Hundreds of studies have been conducted on the use of music as an adjunct to anesthesia. Just last August (2015) the esteemed British Journal “The Lancet” published a huge meta-analysis of over 4000 studies on the use of music with surgery. The overwhelming verdict is that music is a powerful and easy to administer adjunct to anesthesia. And NOW, the study that was done last year at the VA Hospital here in Louisville, KY, is just about to be published in the International Journal of Anesthesia an Research (IJAR). Our product is poised to be in every OR on the planet within 10 years and we are working day and night to get the price down to where individuals can afford it, as well as hospitals when they order in bulk. Surgical Serenity Solutions has created cordless, pre-programmed headphones for the patient to wear, starting pre-surgery and continuing on through surgery and into the recovery room. To learn more about these and purchase them, go to www.SurgicalSerenitySolutions.com. You can reduce the amount of anesthesia required, have a safer procedure, and recover faster.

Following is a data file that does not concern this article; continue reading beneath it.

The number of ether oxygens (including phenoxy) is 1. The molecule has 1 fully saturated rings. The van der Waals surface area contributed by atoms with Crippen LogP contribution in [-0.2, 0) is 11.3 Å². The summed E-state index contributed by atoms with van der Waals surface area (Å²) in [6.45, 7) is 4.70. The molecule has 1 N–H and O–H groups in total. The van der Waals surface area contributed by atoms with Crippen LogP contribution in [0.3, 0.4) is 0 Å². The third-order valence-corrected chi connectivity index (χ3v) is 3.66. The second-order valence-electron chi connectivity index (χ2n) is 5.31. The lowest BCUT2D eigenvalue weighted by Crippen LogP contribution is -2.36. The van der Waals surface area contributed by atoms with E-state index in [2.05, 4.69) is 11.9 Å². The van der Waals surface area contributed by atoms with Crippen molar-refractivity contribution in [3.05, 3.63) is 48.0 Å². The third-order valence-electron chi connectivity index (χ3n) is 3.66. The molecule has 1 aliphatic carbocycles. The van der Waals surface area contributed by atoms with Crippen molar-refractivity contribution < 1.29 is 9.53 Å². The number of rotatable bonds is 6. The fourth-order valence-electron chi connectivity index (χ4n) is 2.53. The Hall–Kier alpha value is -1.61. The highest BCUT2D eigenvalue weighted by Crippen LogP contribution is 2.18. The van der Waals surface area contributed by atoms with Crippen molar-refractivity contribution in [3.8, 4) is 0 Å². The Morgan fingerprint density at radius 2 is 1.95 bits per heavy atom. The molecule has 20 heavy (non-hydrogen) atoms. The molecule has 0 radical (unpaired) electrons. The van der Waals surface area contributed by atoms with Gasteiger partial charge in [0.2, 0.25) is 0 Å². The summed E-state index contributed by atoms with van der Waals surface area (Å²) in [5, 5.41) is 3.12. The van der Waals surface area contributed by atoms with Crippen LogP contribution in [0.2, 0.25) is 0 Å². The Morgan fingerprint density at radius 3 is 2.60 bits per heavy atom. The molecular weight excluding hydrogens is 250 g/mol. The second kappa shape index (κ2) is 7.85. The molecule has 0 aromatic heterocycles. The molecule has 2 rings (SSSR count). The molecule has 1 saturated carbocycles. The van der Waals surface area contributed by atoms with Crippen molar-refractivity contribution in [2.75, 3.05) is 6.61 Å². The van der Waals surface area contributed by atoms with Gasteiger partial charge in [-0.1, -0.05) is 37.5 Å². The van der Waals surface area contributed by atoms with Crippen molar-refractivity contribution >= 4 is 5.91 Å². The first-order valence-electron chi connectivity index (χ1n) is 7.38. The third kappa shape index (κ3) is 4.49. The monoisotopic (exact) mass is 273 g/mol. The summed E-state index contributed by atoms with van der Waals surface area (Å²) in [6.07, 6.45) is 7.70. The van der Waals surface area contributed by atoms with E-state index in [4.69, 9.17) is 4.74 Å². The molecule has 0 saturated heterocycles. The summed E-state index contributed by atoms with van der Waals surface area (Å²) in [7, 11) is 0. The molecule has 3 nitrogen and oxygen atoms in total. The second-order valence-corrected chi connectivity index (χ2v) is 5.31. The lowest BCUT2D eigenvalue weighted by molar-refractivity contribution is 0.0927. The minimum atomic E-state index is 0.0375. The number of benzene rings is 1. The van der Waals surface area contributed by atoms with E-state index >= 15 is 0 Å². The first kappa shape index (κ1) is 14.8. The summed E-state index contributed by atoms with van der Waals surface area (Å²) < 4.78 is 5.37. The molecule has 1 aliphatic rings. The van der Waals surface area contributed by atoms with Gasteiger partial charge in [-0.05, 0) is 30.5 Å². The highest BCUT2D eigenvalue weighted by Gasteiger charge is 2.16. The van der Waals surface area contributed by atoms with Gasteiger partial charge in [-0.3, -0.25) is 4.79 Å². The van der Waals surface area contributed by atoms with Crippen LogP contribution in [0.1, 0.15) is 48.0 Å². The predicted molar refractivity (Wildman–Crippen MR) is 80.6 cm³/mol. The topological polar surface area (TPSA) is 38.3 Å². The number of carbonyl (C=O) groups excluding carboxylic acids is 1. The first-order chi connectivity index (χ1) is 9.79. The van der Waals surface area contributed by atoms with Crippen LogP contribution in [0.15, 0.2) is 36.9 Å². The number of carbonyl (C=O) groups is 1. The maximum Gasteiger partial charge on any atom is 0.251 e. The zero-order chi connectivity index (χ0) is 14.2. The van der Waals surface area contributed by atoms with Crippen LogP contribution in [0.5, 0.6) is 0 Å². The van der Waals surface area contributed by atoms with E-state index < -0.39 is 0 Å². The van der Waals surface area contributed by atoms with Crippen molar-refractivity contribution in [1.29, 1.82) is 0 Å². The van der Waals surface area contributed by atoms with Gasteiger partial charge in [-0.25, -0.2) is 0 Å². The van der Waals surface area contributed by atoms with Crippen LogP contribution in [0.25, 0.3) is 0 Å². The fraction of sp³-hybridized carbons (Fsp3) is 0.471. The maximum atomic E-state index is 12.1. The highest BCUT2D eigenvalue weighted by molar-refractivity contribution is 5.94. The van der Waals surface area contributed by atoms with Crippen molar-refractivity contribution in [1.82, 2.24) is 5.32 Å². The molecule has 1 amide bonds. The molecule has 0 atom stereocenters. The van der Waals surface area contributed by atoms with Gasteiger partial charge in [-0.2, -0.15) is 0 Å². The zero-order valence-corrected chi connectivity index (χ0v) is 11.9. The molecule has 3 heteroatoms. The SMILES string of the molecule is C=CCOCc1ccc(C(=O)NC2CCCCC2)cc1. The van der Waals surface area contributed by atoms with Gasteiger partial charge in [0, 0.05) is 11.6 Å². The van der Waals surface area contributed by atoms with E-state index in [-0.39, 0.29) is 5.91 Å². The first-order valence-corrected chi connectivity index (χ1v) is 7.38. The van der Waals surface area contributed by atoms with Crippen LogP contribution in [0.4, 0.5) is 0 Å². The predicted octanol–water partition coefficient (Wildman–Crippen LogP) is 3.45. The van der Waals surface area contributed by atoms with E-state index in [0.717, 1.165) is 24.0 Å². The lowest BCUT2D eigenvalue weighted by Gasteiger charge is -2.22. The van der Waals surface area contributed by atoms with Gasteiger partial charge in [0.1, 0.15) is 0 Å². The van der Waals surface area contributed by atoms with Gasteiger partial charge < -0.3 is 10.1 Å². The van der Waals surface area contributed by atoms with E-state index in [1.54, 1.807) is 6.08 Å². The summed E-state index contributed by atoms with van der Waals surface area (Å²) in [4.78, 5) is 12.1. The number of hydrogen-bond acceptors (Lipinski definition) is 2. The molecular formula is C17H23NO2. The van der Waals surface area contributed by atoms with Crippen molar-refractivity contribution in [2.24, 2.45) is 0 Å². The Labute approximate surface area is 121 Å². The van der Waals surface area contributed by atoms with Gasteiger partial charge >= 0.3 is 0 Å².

With the addition of our new “patient” model headphones, we are beginning to get calls from around the country from hospitals, pain clinics, surgery centers, and dental centers. We’ve finally found a great headphone that is able to hold our patented and proven playlist and is quite affordable for these centers to GIVE to each patient. That way there is absolutely no concern about spreading bacteria between patients, and patients can continue to heal after their surgery to the same music that soothed them before and during their procedure.
After spending many hours in hospital waiting rooms I’ve experienced that high level anxiety that permeates the atmosphere of most of the patients. Just one week ago I was at a large hospitals waiting room downtown here in Louisville, KY and it was very obvious that they were understaffed and not well-prepared for the number of sick patients that crowded into every available chair. After being called back into an examining room, the anxiety was still quite palpable and even behind the closed door, I could hear loud conversations from both nurses and patients. There were even patients lying in the hallways and every interaction was quite public.